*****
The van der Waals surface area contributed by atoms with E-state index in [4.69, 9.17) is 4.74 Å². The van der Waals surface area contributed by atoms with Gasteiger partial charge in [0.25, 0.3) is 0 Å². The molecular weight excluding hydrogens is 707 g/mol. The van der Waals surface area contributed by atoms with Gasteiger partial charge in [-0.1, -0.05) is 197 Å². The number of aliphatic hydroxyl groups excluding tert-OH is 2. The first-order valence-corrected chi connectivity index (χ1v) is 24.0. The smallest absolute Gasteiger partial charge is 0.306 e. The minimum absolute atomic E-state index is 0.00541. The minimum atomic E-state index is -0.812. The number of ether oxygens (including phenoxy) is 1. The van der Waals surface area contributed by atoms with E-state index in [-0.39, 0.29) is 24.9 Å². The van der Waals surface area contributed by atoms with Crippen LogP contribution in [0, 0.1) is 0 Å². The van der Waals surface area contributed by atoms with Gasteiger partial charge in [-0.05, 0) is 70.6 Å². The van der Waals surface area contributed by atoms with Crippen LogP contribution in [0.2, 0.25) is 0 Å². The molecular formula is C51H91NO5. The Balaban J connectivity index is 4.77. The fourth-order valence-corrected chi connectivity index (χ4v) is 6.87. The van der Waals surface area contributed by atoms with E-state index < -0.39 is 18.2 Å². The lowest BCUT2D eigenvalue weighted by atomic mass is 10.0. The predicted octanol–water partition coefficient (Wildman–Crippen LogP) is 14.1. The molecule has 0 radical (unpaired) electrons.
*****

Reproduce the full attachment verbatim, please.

The van der Waals surface area contributed by atoms with E-state index in [4.69, 9.17) is 4.74 Å². The van der Waals surface area contributed by atoms with Gasteiger partial charge in [0.25, 0.3) is 0 Å². The molecular weight excluding hydrogens is 707 g/mol. The van der Waals surface area contributed by atoms with Gasteiger partial charge in [-0.1, -0.05) is 197 Å². The number of aliphatic hydroxyl groups excluding tert-OH is 2. The first-order valence-corrected chi connectivity index (χ1v) is 24.0. The smallest absolute Gasteiger partial charge is 0.306 e. The minimum absolute atomic E-state index is 0.00541. The minimum atomic E-state index is -0.812. The number of ether oxygens (including phenoxy) is 1. The van der Waals surface area contributed by atoms with E-state index in [-0.39, 0.29) is 24.9 Å². The van der Waals surface area contributed by atoms with Crippen LogP contribution in [0, 0.1) is 0 Å². The van der Waals surface area contributed by atoms with Gasteiger partial charge in [-0.05, 0) is 70.6 Å². The van der Waals surface area contributed by atoms with Crippen LogP contribution in [0.2, 0.25) is 0 Å². The molecular formula is C51H91NO5. The Balaban J connectivity index is 4.77. The fourth-order valence-corrected chi connectivity index (χ4v) is 6.87. The van der Waals surface area contributed by atoms with E-state index < -0.39 is 18.2 Å². The lowest BCUT2D eigenvalue weighted by atomic mass is 10.0. The predicted octanol–water partition coefficient (Wildman–Crippen LogP) is 14.1. The molecule has 0 radical (unpaired) electrons.